Monday, April 20, 2009

Clinical Trials Create Business Intelligence

My wife is participating in a clinical trial. Memorial Sloan-Kettering and Harvard are behind it, so you can guess that it is highly detailed and precise.

First, she had to qualify based on very narrow parameters. To proceed, she had to agree on protocols that determine what happens (what chemicals are used), when, and how often. Further, she had to consent to a variety of tests that would be conducted.

The clinical trial agreement identifies the purpose of the trial, its administration, the role and responsibilities of each party, and expectations. Above all, there are measurements upon measurements upon measurements. In other words, it is as quantitative as possible.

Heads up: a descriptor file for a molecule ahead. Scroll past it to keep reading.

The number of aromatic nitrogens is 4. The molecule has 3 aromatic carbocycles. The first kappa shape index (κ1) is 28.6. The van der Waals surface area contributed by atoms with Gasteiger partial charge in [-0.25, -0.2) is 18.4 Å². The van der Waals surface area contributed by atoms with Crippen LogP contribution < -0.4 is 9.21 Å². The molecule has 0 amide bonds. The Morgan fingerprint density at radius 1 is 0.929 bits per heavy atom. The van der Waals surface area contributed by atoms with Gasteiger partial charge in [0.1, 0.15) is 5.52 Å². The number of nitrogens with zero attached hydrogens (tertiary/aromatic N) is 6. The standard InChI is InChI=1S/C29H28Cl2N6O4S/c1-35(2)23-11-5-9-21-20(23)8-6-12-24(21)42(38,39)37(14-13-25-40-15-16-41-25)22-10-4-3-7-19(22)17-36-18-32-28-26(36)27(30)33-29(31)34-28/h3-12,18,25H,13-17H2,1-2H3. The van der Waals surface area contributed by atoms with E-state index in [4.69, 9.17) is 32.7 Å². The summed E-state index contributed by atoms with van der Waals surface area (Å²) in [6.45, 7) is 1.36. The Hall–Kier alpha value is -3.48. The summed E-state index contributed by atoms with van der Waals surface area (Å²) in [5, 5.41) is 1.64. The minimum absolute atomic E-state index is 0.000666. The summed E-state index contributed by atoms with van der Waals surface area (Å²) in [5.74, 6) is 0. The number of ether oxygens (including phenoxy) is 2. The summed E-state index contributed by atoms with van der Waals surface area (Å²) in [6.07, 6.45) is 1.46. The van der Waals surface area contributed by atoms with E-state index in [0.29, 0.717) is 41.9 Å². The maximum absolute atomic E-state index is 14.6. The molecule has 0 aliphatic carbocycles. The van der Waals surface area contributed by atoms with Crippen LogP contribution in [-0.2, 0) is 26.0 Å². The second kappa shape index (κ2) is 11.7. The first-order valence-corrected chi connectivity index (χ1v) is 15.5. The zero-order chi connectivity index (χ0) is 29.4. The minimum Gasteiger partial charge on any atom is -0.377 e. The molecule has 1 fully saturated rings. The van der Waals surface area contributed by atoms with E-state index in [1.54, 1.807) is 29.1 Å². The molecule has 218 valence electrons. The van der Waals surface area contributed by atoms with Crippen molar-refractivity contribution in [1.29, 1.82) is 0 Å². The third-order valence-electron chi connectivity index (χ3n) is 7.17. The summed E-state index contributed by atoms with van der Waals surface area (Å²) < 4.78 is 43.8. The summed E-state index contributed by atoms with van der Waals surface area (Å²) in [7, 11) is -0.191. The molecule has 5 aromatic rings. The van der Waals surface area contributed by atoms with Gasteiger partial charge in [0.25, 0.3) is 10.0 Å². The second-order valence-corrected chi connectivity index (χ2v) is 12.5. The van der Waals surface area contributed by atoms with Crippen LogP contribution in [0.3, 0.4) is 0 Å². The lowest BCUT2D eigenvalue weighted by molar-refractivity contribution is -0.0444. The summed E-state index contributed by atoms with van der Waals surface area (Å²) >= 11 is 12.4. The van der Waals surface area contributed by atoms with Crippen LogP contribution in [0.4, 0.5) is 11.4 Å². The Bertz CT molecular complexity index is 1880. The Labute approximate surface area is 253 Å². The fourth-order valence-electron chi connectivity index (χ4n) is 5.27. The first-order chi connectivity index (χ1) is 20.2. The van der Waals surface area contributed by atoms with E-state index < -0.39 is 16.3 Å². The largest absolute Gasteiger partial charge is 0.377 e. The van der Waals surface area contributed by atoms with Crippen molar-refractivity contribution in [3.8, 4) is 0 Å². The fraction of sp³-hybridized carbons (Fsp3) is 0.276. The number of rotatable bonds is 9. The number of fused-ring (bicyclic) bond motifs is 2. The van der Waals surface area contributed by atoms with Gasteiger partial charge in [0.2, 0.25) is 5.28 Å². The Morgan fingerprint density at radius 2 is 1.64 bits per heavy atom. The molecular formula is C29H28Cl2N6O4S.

The end result will either support or invalidate the premise on which the trial is being conducted.

In business we'd call this research. All business research is not conducted with the same level of discipline (measurement and protocol) as this trial-but business should be if it is to be valid. The point is that acquiring business knowledge through research should be managed with the same level of discipline and seriousness as research that involves life issues for, in fact, the life of the business is at stake.

No comments:

Post a Comment